When I tell people about my blog, one of the first things they ask is why I care so much about natural beauty. Yes, I love beautiful shades of makeup and a great, toxin free hair day. But this is so much more than aesthetic value; It’s about protecting our bodies and the environment from exposure to harmful chemicals.
It’s about sending the message to big beauty industry that they can not continue to sell products with toxic ingredients linked to cancer then hold a 5k to cure it.
Just like other grassroots movements, it starts with one person saying, ‘I want something better’.
Changing the products we put on our bodies is happening the same way. If every person switched out one of their chemical-laden personal care products for a natural one from a up-and-coming small company, think about the message that would send to a billion dollar industry.
It is sad, but in order to protect our bodies, the burden is on consumers to check the labels prior to buying. The ingredients are so controversial and some have even been banned in other countries, yet they are so commonplace that the general public assumes that they have been tested at length and are safe. Think the FDA ensures safe products on the market? Not true.
The FDA regulates the accurate labeling of a product but has no authority to require safety, monitoring, or environmental testing prior to the product reaching the consumer market. The FDA’s main informant of ingredient safety is the Cosmetic Ingredient Review. That’s a step in the right direction, you say? Not so fast. The CIR is funded by the Personal Care Products Council (PCPC), funded by big industry which lobbied to prevent California from passing the Safe Cosmetic Act, in 2005, which would have required companies to label products with a warning that it may contain potentially hazardous ingredients, increasing transparency.
The chemicals that we are exposed to over a lifetime accumulates in the blood and tissue, affecting both male and female reproductive wellness. They are linked to lingering in children’s bodies, causing developmental and reproductive issues. Using one product, one time with sulfates and pthalates in it will not likely cause harm.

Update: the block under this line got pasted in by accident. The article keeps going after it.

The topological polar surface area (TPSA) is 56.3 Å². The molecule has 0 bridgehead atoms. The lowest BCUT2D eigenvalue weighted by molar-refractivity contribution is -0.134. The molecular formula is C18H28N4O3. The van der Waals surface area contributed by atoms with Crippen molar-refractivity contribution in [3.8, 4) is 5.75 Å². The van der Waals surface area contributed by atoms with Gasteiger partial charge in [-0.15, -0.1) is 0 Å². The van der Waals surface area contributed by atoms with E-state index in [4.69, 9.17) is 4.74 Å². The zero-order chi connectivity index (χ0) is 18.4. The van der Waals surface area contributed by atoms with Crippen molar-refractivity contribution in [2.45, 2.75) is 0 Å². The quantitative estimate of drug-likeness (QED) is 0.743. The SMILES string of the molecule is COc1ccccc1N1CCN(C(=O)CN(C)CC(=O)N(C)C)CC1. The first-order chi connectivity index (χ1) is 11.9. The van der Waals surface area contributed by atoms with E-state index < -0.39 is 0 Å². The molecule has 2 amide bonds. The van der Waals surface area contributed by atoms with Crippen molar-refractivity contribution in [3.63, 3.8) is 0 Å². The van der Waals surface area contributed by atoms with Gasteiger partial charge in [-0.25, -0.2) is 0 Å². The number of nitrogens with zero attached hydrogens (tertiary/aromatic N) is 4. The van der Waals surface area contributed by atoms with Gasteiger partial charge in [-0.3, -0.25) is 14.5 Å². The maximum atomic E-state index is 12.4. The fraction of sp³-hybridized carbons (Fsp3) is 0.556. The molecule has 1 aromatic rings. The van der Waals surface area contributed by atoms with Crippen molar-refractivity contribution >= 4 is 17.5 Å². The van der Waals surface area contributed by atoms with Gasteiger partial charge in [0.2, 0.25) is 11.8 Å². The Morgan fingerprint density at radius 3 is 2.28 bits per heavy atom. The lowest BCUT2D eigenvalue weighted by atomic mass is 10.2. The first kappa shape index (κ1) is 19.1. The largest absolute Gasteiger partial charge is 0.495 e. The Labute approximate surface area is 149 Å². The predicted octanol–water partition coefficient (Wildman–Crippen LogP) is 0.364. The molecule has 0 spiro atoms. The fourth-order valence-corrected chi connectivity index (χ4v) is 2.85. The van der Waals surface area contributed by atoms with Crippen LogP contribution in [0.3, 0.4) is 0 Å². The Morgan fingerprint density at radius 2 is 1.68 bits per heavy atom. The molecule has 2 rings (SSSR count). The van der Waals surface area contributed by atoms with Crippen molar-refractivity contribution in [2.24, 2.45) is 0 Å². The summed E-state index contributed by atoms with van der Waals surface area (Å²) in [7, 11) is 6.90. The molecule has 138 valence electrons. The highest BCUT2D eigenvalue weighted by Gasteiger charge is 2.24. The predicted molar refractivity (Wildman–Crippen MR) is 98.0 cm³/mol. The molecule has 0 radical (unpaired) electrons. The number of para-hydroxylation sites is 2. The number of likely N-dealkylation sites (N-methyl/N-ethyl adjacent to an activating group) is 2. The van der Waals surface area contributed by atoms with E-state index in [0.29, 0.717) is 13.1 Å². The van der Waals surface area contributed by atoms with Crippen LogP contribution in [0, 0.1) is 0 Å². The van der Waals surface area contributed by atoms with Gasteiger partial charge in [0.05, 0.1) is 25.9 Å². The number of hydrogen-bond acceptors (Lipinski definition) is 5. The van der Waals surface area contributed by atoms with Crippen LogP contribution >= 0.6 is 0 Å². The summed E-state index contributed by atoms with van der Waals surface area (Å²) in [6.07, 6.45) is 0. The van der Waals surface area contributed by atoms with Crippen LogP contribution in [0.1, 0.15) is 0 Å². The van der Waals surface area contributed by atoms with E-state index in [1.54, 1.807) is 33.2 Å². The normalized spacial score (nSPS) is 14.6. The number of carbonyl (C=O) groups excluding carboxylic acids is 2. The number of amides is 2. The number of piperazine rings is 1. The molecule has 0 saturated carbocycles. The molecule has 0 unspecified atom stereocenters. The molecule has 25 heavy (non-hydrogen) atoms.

However, clean cosmetic advocates are concerned about what the cumulative, gradual exposure to toxins from multiple products, multiple times a day, for decades, will do to the body.
It is tough to control your environment – you may have to walk to work in a smog-filled city or live in near busy highways. Why encounter even more harmful elements in an already highly toxic environment?
I’ve provided a list of some of the most common toxic ingredients to avoid in your personal care products along with natural alternatives. This is, by no means, a complete list of all toxic stuff out there but it’s meant to give readers a jump start to familiarizing yourself with what to watch out for as you start to read ingredient labels.
Warning: initial “what the hell have I been putting on my skin?” shock my set in; this can be a good thing. Take this knowledge and arm yourself with it. Keep ingredient notes in your phone and pull them up when you are shopping for household and personal care items. Share the information with family and friends, suggesting natural alternatives.
Just Say No: The Toxic List
Ingredients to avoid: petrolatum, mineral oil, propylene glycol, mineral jelly, petroleum jelly (vaseline), paraffin, propylene glycol, toulene, benzene
This is an extremely cheap and common petroleum derivative which is found in the majority of drugstore skincare products. You guys…petroleum is refined crude oil. Yes. The fact that these petroleum derivatives are still present in most mass market beauty brands and even in baby products BLOWS MY MIND. Putting a fossil fuel on your body was never, and will never be, good for you or the environment. Petroleum molecules sit on top of the skin, acting as a barrier, preventing the skin from breathing. Even if there are a couple good-for-you ingredients in the mineral-oil based lotion you use, the skin can’t let in any of the benefits because the mineral oil is acting as a barrier. There is zero skin nourishment taking place.